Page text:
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And he sat in the gateway and saw all night
The great hall-fire, so cheery and bold,
Through the window-slits of the castle old, Build out its piers of ruddy light
Against the drift of the cold.
There was never a leaf on bush or tree,
The bare boughs rattled shudderingly;
The river was dumb and could not speak,
For the weaver Winter its shroud had spun;
A single crow on the tree-top bleak
From his shining feathers shed off the cold sun; Again it was morning, but shrunk and cold, As if her veins were sapless and old, And she rose up decrepitly For a last dim look at earth and sea.
Sir Launfal turned from his own hard gate,
For another heir in his earldom sate;
An old, bent man, worn out and frail,
He came back from seeking the Holy Grail;
Little he recked of his earldom's loss,
No more on his surcoat was blazoned the cross,
But deep in his soul the sign he wore,
The badge of the suffering and the poor.
Sir Launfal's raiment, thin and spare,
Was idle mail 'gainst the barbèd air,
For it was just at the Christmas time;
So he mused, as he sat, of a sunnier clime,
And sought for a shelter from cold and snow
In the light and warmth of long ago:
He sees the snake-like caravan crawl
O’er the edge of the desert, black and small,
Then nearer and nearer, till, one by one,
He can count the camels in the sun,
As over the red-hot sands they pass
To where, in its slender necklace of grass,
The little spring laughed and leapt in the shade,
And with its own self like an infant played,
And waved its signal of palms.
“For Christ's sweet sake, I beg an alms;”-
The happy camels may reach the spring,
But Sir Launfal sees only the grewsome thing,
Tht leper, lank as the rain-blanched bone,
That cowers beside him, a thing as lone
And white as the ice-isles of Northern seas
In the desolate horror of his disease.
And Sir Launfal said, “I behold in thee
An image of Him who died on the tree;
Thou also hast had thy crown of thorns-
Thou also hast had the world's buffets and scorns-
And to thy life were not denied
The wounds in the hands and feet and side:
Mild Mary's Son, acknowledge me;
Behold, through him, I give to thee!"
Then the soul of the leper stood up in his eyes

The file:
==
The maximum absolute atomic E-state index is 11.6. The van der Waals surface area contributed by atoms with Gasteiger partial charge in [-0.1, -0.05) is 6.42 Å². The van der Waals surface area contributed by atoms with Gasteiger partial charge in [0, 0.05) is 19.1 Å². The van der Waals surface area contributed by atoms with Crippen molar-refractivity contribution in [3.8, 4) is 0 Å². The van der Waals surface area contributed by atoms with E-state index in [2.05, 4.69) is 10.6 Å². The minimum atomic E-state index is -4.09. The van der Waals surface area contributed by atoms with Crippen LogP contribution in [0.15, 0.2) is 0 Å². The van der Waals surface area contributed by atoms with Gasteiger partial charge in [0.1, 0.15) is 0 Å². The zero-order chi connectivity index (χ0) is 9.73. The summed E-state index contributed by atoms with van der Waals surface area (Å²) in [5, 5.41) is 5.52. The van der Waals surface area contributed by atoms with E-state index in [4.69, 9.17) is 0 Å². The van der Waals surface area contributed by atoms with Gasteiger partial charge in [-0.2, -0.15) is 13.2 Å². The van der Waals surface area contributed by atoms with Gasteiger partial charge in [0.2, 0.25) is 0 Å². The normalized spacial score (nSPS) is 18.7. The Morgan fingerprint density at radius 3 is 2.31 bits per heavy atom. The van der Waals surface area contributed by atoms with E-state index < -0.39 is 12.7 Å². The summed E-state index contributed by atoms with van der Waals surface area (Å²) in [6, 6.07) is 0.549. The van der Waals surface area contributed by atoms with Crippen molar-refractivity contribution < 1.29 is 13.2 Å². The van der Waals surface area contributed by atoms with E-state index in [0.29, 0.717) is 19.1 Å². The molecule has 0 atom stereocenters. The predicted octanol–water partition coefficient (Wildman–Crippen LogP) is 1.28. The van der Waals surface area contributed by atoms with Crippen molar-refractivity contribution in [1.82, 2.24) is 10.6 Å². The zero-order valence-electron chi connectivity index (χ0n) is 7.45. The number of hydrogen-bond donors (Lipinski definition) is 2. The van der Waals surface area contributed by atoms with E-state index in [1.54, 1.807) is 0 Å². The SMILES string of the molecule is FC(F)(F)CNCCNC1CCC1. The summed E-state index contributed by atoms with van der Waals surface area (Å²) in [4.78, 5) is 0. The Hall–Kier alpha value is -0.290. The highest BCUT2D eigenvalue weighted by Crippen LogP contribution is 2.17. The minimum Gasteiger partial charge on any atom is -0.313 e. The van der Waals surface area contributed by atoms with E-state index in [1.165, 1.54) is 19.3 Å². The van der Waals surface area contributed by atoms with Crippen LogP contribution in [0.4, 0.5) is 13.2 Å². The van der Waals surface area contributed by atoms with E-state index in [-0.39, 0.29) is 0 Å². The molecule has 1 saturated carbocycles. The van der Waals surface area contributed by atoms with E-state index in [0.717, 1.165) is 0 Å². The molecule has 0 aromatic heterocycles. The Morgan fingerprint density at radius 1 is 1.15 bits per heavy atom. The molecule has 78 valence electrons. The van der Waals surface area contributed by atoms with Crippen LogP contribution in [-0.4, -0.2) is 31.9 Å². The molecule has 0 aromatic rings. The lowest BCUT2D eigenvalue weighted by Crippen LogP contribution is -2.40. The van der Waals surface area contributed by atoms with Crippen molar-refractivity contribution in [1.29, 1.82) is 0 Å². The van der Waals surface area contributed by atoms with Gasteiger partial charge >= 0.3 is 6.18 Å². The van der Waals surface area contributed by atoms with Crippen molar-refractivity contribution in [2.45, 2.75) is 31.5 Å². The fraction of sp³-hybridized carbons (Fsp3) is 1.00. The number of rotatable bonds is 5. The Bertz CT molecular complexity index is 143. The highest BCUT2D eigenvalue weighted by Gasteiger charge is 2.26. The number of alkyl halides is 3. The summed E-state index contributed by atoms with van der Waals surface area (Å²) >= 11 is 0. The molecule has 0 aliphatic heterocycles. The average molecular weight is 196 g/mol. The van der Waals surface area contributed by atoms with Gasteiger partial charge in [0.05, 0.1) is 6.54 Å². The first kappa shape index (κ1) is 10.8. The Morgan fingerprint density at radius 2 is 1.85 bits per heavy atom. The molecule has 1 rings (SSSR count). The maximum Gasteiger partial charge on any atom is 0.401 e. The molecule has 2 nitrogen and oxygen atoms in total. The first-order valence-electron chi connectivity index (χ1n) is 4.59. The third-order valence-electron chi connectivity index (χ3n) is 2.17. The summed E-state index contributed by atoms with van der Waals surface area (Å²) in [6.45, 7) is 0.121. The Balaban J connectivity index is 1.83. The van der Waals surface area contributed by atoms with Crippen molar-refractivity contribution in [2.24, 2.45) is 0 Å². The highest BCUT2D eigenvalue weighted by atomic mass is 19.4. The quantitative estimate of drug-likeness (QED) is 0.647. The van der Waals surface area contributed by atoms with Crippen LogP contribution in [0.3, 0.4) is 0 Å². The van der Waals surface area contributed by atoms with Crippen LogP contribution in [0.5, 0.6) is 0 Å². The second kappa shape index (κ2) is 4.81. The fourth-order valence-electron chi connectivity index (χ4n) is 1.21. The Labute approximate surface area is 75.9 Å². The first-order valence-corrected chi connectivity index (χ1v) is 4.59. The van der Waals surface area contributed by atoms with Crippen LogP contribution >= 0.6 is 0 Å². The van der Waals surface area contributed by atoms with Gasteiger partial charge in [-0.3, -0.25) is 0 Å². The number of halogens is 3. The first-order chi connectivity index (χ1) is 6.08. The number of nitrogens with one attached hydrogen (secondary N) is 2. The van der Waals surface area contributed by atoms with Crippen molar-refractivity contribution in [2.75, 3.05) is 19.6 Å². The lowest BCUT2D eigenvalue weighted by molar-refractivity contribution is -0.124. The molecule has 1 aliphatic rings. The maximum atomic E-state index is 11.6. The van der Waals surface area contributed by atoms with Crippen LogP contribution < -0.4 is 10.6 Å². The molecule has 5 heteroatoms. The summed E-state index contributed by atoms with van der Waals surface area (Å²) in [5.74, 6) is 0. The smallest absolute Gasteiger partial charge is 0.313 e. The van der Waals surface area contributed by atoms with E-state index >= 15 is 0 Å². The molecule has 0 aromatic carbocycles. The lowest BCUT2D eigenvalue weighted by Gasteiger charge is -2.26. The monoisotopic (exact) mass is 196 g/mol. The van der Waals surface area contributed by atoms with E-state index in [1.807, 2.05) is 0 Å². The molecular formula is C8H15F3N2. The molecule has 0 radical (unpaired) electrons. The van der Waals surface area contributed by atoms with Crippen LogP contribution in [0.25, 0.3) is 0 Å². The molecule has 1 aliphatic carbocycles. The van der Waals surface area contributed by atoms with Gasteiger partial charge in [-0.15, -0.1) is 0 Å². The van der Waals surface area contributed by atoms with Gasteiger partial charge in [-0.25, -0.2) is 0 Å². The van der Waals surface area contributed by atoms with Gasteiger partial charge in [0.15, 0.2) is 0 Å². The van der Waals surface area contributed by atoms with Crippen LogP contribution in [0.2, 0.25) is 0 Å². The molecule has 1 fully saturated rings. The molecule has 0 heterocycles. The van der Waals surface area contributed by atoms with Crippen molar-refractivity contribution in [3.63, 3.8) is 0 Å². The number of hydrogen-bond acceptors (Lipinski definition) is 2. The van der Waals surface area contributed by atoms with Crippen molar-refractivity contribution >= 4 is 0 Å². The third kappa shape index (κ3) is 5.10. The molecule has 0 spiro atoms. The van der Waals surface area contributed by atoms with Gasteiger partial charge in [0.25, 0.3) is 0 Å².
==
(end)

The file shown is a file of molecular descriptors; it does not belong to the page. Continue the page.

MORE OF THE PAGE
And looked at Sir Launfal, and straightway he
Remembered in what a haughtier guise
He had flung an alms to leprosie,
When he girt his young life up in gilded mail
And set forth in search of the Holy Grail.
The heart within him was ashes and dust;
He parted in twain his single crust,
He broke the ice on the streamlet's brink,
And gave the leper to eat and drink,
'Twas a mouldy crust of coarse brown bread,
'Twas water out of a wooden bowl-
Yet with fine wheaten bread was the leper fed,
And 'twas red wine he drank with his thirsty soul.
As Sir Launfal mused with a downcast face,
A light shone round about the place;
The leper no longer crouched at his side,
But stood before him glorified,
Shining and tall and fair and straight
As the pillar that stood by the Beautiful Gate-
Himself the Gate whereby men can
Enter the temple of God in Man.
His words were shed softer than leaves from the pine,
And they fell on Sir Launfal as snows on the brine,
Which mingle their softness and quiet in one
With the shaggy unrest they float down upon;
And the voice that was calmer than silence said,
“Lo, it is I, be not afraid!
In many climes, without avail,
Thou hast spent thy life for the Holy Grail;
Behold it is here—this cup which thou
Didst fill at the streamlet for me but now;
This crust is my body broken for thee,
This water His blood that died on the tree;
The Holy Supper is kept, indeed,
In whatso we share with another's need;
Not what we give, but what we share-
For the gift without the giver is bare;
Who gives himself with his alms feeds three
Himself, his hungering neighbor, and me.”
Sir Launfal awoke as from a swound:-
“The Grail in my castle here is found!
Hang my idle armor up on the wall,
Let it be the spider's banquet hall;
He must be fenced with stronger mail
Who would seek and find the Holy Grail.”.
The castle gate stands open now,